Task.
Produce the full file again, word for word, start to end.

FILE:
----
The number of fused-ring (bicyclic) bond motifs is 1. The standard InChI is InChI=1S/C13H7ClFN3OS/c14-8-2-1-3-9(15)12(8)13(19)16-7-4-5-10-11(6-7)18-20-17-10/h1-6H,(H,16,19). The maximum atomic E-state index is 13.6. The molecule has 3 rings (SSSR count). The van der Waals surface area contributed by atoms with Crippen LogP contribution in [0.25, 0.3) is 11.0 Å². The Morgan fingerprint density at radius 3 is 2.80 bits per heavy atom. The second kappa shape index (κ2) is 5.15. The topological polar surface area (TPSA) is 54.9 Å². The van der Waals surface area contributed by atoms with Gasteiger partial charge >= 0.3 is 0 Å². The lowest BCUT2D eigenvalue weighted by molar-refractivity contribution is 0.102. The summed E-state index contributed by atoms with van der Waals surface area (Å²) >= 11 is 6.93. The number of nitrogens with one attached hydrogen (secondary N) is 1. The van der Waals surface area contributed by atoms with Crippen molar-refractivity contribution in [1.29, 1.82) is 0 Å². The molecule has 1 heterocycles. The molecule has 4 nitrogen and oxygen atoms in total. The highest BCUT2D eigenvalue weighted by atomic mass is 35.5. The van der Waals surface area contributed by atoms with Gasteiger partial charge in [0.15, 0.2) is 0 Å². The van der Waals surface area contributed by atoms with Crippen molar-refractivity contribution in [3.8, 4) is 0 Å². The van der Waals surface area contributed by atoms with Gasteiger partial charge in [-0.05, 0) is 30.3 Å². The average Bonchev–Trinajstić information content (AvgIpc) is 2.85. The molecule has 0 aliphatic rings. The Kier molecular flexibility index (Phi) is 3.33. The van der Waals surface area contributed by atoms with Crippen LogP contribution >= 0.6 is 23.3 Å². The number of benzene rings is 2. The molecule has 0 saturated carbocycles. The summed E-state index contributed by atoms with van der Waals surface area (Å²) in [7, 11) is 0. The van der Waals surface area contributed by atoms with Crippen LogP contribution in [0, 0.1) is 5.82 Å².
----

The number of fused-ring (bicyclic) bond motifs is 1. The standard InChI is InChI=1S/C13H7ClFN3OS/c14-8-2-1-3-9(15)12(8)13(19)16-7-4-5-10-11(6-7)18-20-17-10/h1-6H,(H,16,19). The maximum atomic E-state index is 13.6. The molecule has 3 rings (SSSR count). The van der Waals surface area contributed by atoms with Crippen LogP contribution in [0.25, 0.3) is 11.0 Å². The Morgan fingerprint density at radius 3 is 2.80 bits per heavy atom. The second kappa shape index (κ2) is 5.15. The topological polar surface area (TPSA) is 54.9 Å². The van der Waals surface area contributed by atoms with Gasteiger partial charge >= 0.3 is 0 Å². The lowest BCUT2D eigenvalue weighted by molar-refractivity contribution is 0.102. The summed E-state index contributed by atoms with van der Waals surface area (Å²) >= 11 is 6.93. The number of nitrogens with one attached hydrogen (secondary N) is 1. The van der Waals surface area contributed by atoms with Crippen molar-refractivity contribution in [1.29, 1.82) is 0 Å². The molecule has 1 heterocycles. The molecule has 4 nitrogen and oxygen atoms in total. The highest BCUT2D eigenvalue weighted by atomic mass is 35.5. The van der Waals surface area contributed by atoms with Gasteiger partial charge in [0.15, 0.2) is 0 Å². The van der Waals surface area contributed by atoms with Crippen molar-refractivity contribution in [3.8, 4) is 0 Å². The van der Waals surface area contributed by atoms with Gasteiger partial charge in [-0.05, 0) is 30.3 Å². The average Bonchev–Trinajstić information content (AvgIpc) is 2.85. The molecule has 0 aliphatic rings. The Kier molecular flexibility index (Phi) is 3.33. The van der Waals surface area contributed by atoms with Crippen LogP contribution >= 0.6 is 23.3 Å². The number of benzene rings is 2. The molecule has 0 saturated carbocycles. The summed E-state index contributed by atoms with van der Waals surface area (Å²) in [7, 11) is 0. The van der Waals surface area contributed by atoms with Crippen LogP contribution in [0, 0.1) is 5.82 Å².